I feel my role is to suggest that for those who wish to pursue alternative treatment, there are options. However, I am not for a moment saying that someone who has never before treated a case of cancer is likely to succeed the first time. I am not trying to make it more difficult, just safer. If there were a safe cure in your backyard, I'd tell you; but my own experience leads me to recognize the uniqueness of each individual and not to try the one size fits all approach to health and healing.

Honestly, I do not think getting well is complex, but it is probably the most important and most challenging task any of us face in life. If we think we can find short cuts, we are demeaning the depth of the experiences we have found on our paths. This is why I actively encourage people to find sympathetic and competent practitioners who can function as the safety nets in an otherwise bewildering array of options and claims.

Personally, I don't mind questions, even difficult ones, because I recognize the importance of good answers. So, on the scale of 1 to 10, the 10 would go to a woman who was told she had less than half a year to live. The surgeon also said, "If you are still alive in six months, come back for a second look operation." She took one bottle of chaparral in capsules, less than $6 and went back for the second look. They found nothing, nothing at all.

On the opposite end, I know people who diligently submitted to everything conventional and alternative, only to succumb to the disease. When someone posts to this bulletin board or sends me an email, I have no idea at all who would be fortunate enough to be cured with a few capsules of a Southwestern herb and who will travel the world in search of cure and not find it.

More importantly, I am not sure that this is what healing is all about. Maybe it is about submitting to the inevitable, which may not be death but life of a more meaningful magnitude. Disease must retreat in the face of life so finding passion is as important as good science.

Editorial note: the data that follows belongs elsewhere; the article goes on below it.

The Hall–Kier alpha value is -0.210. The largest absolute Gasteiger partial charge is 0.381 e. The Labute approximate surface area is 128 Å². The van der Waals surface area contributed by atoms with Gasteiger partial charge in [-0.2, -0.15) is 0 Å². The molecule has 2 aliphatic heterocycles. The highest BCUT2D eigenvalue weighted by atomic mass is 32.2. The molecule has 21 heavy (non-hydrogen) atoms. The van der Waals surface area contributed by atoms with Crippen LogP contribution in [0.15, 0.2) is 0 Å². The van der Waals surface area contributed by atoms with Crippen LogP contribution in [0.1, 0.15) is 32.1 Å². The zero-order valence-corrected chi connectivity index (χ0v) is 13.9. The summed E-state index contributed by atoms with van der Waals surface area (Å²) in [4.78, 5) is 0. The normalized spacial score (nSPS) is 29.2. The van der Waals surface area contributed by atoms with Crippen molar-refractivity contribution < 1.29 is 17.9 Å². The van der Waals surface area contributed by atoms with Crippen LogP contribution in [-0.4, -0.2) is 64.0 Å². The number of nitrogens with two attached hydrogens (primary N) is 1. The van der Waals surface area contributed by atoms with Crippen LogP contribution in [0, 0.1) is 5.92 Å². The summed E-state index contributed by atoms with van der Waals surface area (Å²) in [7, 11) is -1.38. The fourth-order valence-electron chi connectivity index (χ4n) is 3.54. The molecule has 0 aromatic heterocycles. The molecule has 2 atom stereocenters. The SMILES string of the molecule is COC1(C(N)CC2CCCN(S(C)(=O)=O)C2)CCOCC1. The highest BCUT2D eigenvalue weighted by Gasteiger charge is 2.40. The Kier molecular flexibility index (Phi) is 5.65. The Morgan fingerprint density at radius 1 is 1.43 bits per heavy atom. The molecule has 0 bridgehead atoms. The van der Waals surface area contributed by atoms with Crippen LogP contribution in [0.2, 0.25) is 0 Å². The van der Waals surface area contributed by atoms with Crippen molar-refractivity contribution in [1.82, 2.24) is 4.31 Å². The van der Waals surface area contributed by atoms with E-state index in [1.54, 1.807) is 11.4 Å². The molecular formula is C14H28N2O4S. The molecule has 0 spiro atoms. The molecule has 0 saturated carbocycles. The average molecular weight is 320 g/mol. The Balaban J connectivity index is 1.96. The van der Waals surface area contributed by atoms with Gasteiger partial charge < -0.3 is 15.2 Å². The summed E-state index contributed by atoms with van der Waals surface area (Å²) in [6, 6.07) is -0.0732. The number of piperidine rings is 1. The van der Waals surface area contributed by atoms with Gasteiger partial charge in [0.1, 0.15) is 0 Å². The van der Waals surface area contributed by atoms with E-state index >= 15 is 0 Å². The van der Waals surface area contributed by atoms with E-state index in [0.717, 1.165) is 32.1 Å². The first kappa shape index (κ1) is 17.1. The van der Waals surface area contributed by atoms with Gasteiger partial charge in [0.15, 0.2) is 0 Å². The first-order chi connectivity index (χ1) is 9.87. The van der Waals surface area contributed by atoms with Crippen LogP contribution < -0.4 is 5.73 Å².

God bless!
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Posted on Monday, January 26, 2004 - 09:06 pm:   

Ingrid - I think I might be a failure with the black salve I purchased. I gleefully put it any place on my body I thought an interesting experiment - there were reasons behind my choices. One location on the lower leg had a 1 year growth, nondescript and aparently inert. It had a classic escharotic reaction and is now forming a "crust" around the outside inpreparation to separate. But my BACK! The 2 moles there only itched occasionally but I was curious about them. So I covered them and placed a bandaid. Within 12 hours I could feel some pain. the next morn, the whole area was red and the moles were white. Another application yielded further irritation and now (4 days later) the area is just as nasty red with dead looking moles, very painful, and for some reason, it feels very bruised and I think there is something internal going on, like an ulcer in my chest. Also the lymph nodes in the neck were irritated for a day. It hurts! NOW what do I do? I wish I had been more cautious!
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Posted on Monday, February 02, 2004 - 02:39 am:   

I am not sure why you regard yourself as a failure. Obviously, you started without adequate preparation, but the reactions you describe are normal. This said, it is normally not a good idea to treat more than one site at a time. There are also strategies that you could have implemented had you read the book first and jumped in feet first later. You might, however, succeed so it's premature to deem your efforts a "failure" -- good luck!
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Posted on Tuesday, October 05, 2004 - 02:11 pm:   

I would like to know if my cousin in Northern Ireland, who has just called and told me, he has a brain tumor, and it is cancerous. Someone at my church told me about Indian Mud. I would like to see this young lad healed, if by the will of God. Trust you will be able to tell me something, so I then can relate it to him and his family.
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Posted on Wednesday, October 06, 2004 - 11:03 pm:   

I would refer him to someone I know with experience treating this condition. You can contact me privately.
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Posted on Tuesday, October 26, 2004 - 05:30 pm: